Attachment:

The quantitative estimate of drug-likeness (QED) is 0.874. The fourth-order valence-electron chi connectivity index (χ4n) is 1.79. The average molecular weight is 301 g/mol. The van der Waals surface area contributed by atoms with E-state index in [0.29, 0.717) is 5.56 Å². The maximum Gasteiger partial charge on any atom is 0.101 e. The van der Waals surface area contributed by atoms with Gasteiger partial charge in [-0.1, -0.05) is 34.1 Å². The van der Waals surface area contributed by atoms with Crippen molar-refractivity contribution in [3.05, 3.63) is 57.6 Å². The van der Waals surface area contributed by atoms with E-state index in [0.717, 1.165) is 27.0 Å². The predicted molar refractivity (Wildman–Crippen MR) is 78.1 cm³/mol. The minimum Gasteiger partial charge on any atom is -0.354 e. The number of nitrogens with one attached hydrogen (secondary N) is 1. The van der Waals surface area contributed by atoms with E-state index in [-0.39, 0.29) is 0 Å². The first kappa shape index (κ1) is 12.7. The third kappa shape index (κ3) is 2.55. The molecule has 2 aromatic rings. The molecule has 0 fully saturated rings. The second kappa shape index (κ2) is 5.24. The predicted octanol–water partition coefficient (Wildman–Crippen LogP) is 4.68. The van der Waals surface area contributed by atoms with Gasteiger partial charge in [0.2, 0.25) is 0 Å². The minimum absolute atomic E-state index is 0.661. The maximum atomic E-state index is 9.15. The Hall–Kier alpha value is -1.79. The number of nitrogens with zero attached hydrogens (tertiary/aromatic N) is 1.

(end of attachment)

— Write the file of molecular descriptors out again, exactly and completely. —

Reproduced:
The quantitative estimate of drug-likeness (QED) is 0.874. The fourth-order valence-electron chi connectivity index (χ4n) is 1.79. The average molecular weight is 301 g/mol. The van der Waals surface area contributed by atoms with E-state index in [0.29, 0.717) is 5.56 Å². The maximum Gasteiger partial charge on any atom is 0.101 e. The van der Waals surface area contributed by atoms with Gasteiger partial charge in [-0.1, -0.05) is 34.1 Å². The van der Waals surface area contributed by atoms with Crippen molar-refractivity contribution in [3.05, 3.63) is 57.6 Å². The van der Waals surface area contributed by atoms with E-state index in [0.717, 1.165) is 27.0 Å². The predicted molar refractivity (Wildman–Crippen MR) is 78.1 cm³/mol. The minimum Gasteiger partial charge on any atom is -0.354 e. The number of nitrogens with one attached hydrogen (secondary N) is 1. The van der Waals surface area contributed by atoms with E-state index in [-0.39, 0.29) is 0 Å². The first kappa shape index (κ1) is 12.7. The third kappa shape index (κ3) is 2.55. The molecule has 2 aromatic rings. The molecule has 0 fully saturated rings. The second kappa shape index (κ2) is 5.24. The predicted octanol–water partition coefficient (Wildman–Crippen LogP) is 4.68. The van der Waals surface area contributed by atoms with Gasteiger partial charge in [0.2, 0.25) is 0 Å². The minimum absolute atomic E-state index is 0.661. The maximum atomic E-state index is 9.15. The Hall–Kier alpha value is -1.79. The number of nitrogens with zero attached hydrogens (tertiary/aromatic N) is 1.